Trying to be a faster and more efficient runner?


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Being a track runner while I was in high school, I was always trying to cut off a millisecond off of my race times in order to better my personal records for my different races. In my freshmen year of high school, my track coach told me that to increase my success on the track, I would need to purchase a pair of "spikes". Spikes are lightweight shoes with sharp pieces of metal in the sole of the shoe in order to create traction between my feet and the track. 

There are different types of spikes for different runners. Sprinters, who predominantly land on the balls of their feet while racing, have the metal spikes on the front half of their spikes because the heel of the foot does not touch the track while a sprinter is running. Distance runners' spikes are a bit different than those of a sprinter. Spikes for a distance runner have shorter metal pieces spaced out throughout the majority of the sole of the shoe because distance runners connect their whole foot with the track, unlike sprinters who land on the balls of their feet only when they are running.

A study done by Dr. Hunter wanted to test the hypothesis of whether sprinters and distance runners should actually be landing on different parts of the foot for maximum potential in races. Dr. Hunter was able to take pictures with a camera, which took 240 pictures per second, of the runners at the 10,000 meter Olympic trials. He hoped that doing this, he would expose the secrets to success of the fastest long-distance runners in the country.

Dr. Hunter stated that the results of the photos for both men and women were "all over the place". Some of these long distance runners landed heel first, some landed on their mid-foot and some even landed on their forefoot. Dr. Hunter said, "None of these things were connected with performance, nor with running economy." Dr. Hunter also concluded that in a way, his results were actually a good thing because studies have shown that runners end up using more energy to cover the same distance when they try to change their style of running. 

Linked with Dr. Hunter's observational study, another set of experimental studies were done by Rodger Kram, a biomechanics researcher of the University of Colorado. Kram's goal was to tackle the question many runners have: Is running barefoot or in the minimalist shoes the most efficient way to run?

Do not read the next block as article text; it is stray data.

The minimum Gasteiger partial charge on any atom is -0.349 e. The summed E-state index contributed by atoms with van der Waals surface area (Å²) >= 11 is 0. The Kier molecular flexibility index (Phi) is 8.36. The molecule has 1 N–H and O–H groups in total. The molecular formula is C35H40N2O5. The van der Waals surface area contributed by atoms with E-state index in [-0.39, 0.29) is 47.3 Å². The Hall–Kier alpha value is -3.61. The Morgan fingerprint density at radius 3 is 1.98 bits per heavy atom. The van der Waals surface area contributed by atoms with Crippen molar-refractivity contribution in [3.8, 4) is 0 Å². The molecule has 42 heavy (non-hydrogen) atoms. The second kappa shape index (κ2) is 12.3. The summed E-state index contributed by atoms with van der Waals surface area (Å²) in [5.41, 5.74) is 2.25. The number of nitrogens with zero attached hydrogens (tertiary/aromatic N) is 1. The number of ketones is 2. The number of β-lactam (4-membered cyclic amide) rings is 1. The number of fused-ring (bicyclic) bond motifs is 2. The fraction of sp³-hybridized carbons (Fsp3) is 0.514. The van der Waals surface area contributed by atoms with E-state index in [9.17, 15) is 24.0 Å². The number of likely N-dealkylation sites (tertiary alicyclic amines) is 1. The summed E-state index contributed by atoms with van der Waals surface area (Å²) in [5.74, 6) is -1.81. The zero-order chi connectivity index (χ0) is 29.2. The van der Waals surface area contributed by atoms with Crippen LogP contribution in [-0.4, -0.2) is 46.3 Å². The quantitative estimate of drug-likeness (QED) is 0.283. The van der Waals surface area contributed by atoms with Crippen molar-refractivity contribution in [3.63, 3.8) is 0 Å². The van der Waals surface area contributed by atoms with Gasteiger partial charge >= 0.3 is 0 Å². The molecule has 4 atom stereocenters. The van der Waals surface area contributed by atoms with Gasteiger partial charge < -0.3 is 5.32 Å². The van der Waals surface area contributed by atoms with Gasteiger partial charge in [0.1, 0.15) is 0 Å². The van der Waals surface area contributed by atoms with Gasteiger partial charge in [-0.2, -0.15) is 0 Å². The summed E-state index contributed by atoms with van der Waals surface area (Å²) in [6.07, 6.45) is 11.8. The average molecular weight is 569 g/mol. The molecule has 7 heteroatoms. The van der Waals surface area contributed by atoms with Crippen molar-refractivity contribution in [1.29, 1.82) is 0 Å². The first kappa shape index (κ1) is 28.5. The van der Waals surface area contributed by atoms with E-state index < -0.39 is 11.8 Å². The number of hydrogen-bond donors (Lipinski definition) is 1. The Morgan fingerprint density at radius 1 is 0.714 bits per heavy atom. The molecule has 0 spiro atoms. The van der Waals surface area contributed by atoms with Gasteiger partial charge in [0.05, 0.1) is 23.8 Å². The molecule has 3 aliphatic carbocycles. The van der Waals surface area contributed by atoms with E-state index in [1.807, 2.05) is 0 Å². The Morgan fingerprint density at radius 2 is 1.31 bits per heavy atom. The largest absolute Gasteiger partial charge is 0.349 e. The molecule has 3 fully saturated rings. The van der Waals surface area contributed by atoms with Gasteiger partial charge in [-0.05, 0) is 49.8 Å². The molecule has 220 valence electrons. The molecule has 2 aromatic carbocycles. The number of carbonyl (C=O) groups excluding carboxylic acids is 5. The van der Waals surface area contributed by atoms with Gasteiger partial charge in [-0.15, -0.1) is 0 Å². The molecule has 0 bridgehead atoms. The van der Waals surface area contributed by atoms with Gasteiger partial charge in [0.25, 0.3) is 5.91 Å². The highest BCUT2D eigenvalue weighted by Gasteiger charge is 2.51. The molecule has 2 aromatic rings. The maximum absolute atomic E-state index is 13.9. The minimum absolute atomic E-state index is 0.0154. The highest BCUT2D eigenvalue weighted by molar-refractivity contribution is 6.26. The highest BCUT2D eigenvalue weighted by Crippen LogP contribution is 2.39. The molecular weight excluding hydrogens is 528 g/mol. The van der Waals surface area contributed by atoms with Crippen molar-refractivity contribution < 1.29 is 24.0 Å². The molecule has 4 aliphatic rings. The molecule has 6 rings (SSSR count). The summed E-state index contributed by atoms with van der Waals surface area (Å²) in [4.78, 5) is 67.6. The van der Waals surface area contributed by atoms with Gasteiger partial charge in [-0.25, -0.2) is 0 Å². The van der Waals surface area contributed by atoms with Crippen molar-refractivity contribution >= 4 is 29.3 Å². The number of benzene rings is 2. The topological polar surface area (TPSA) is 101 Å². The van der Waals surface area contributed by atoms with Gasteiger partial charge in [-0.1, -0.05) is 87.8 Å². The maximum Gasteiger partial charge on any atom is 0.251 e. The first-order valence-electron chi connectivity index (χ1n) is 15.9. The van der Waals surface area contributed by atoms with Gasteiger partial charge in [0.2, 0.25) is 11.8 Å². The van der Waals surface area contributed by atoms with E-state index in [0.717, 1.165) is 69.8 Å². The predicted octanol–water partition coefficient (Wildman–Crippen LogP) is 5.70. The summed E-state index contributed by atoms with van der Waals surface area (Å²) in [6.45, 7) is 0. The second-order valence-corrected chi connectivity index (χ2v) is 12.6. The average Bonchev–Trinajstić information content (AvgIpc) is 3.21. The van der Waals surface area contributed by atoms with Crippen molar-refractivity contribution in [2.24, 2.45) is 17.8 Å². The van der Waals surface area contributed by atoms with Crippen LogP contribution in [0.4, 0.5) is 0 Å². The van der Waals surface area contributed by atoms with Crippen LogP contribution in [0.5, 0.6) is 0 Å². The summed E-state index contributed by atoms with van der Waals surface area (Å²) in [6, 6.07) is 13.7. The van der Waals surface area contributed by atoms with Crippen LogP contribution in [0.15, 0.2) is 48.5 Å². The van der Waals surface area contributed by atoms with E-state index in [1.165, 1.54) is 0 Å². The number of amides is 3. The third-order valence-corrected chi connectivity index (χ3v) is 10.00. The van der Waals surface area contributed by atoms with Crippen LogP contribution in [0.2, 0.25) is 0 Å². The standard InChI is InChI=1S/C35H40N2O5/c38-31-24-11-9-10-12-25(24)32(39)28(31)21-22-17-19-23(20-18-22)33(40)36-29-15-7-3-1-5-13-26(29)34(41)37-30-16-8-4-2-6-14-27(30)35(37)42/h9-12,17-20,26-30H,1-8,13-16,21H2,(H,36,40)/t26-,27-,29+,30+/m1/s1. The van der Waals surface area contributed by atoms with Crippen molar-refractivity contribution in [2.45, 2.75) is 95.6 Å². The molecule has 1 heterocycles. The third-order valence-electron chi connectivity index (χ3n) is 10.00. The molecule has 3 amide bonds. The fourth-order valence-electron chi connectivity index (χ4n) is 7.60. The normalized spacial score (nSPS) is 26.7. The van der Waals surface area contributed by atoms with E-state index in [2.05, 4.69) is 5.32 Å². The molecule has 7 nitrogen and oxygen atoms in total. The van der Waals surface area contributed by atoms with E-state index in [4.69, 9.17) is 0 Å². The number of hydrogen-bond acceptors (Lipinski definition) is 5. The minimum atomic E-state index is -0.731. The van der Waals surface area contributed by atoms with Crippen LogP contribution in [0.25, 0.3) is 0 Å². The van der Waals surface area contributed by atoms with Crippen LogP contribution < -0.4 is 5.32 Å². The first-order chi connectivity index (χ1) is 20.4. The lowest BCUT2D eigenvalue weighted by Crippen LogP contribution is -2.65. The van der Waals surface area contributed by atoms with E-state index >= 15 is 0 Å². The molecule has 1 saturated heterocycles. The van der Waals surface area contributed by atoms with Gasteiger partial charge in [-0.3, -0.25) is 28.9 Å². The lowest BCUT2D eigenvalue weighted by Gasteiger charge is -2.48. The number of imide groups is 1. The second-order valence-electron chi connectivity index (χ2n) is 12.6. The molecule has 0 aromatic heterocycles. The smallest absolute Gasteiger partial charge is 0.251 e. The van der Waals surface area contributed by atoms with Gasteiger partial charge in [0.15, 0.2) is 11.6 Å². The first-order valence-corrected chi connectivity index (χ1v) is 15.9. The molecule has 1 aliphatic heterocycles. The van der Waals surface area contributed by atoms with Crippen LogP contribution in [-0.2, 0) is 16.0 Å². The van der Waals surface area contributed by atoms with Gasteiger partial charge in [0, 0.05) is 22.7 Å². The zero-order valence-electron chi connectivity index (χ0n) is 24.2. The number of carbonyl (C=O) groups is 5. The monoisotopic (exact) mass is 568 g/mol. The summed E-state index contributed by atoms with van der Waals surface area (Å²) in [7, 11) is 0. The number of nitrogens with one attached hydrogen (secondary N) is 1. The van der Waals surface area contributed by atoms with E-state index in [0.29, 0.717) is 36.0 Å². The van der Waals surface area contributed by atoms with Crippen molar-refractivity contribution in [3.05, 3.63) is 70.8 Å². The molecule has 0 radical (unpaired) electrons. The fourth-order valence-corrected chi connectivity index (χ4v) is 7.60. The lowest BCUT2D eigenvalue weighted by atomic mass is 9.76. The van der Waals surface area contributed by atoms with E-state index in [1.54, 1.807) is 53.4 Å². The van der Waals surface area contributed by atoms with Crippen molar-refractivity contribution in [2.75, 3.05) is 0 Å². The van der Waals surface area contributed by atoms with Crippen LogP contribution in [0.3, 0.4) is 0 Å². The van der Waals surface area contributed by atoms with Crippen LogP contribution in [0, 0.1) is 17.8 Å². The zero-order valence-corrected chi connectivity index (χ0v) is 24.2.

Scientists say that running barefoot is more natural seeing as humans evolved to run without shoes on. Scientists also say that running barefoot is more economical for the runner because he or she is using unnecessary energy to lift the weight of the shoes as they take their strides. Another downfall in shoes is their cushioning. The cushioning of the shoes absorb energy that should contribute to propelling the runner forward as they run.

Dr. Kram and his students eventually found that running with lightweight shoes were more efficient than running barefoot (the barefoot runners ran with weights on their feet so Dr. Kram could easily study cushioning of a shoe versus no cushioning when running barefoot). The runners who wore shoes used 3 to 4 percent less energy to go the same speed and distance as those who did not wear shoes. 

Next, Dr. Kram wanted to understand what exact amount of cushioning in the shoes would benefit the runner the most. Dr. Kram conducted a study during which experienced barefoot runners ran on different three different surfaces which mocked different cushioning that would be found in running shoes. The results showed that running on the surface with 10 millimeter cushioning was the best for these runners. These runners used an average of 2 percent less energy to run the same distance and speed as when they ran with less cushioning and more cushioning than 10 millimeters. Kram concluded that there was a metabolic cost to running barefoot as well as running with cushioning that was too thick. 

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2 Comments

I'm so happy I read this article because I used to be a cross country runner and a track runner in high school. My coaches were always so concerned with us wearing the perfect shoes for our event, and my parents footed out way too much money on different pairs of sneakers and spikes. I never understood the difference between certain spikes because to me it was up to the runner how they performed, not the shoes. I'll most likely email this study to my high school coaches so that their future athletes can save some money. Shoes I'd be interested in knowing more about though are Vibram FiveFingers: Barefoot Sports Shoes. They're shoes with spots for each individual toe that seem to be a growing trend among runners. I'm curious if they make a difference in speed/time when running.

This post was definitely very interesting to me because I ran cross country all through high school and I continue to run today. I thought the part about shoes was cool to read because although running with a lighter shoe may be better time wise, I always had problems when I ran with a lighter shoe. For me, I get really bad shin splints from running with a shoe that didn't have much support. I had to switch to always using nike shoes with a base, much like these ones. I found that anything else slowed me down due to pain. Running barefoot or with the barefoot shoes has also caused many problems with runners and depending on the runner, these can ruin a runner's foot as seen in this article. I think that being able to physically run is a lot better then running the fastest. What do you think?

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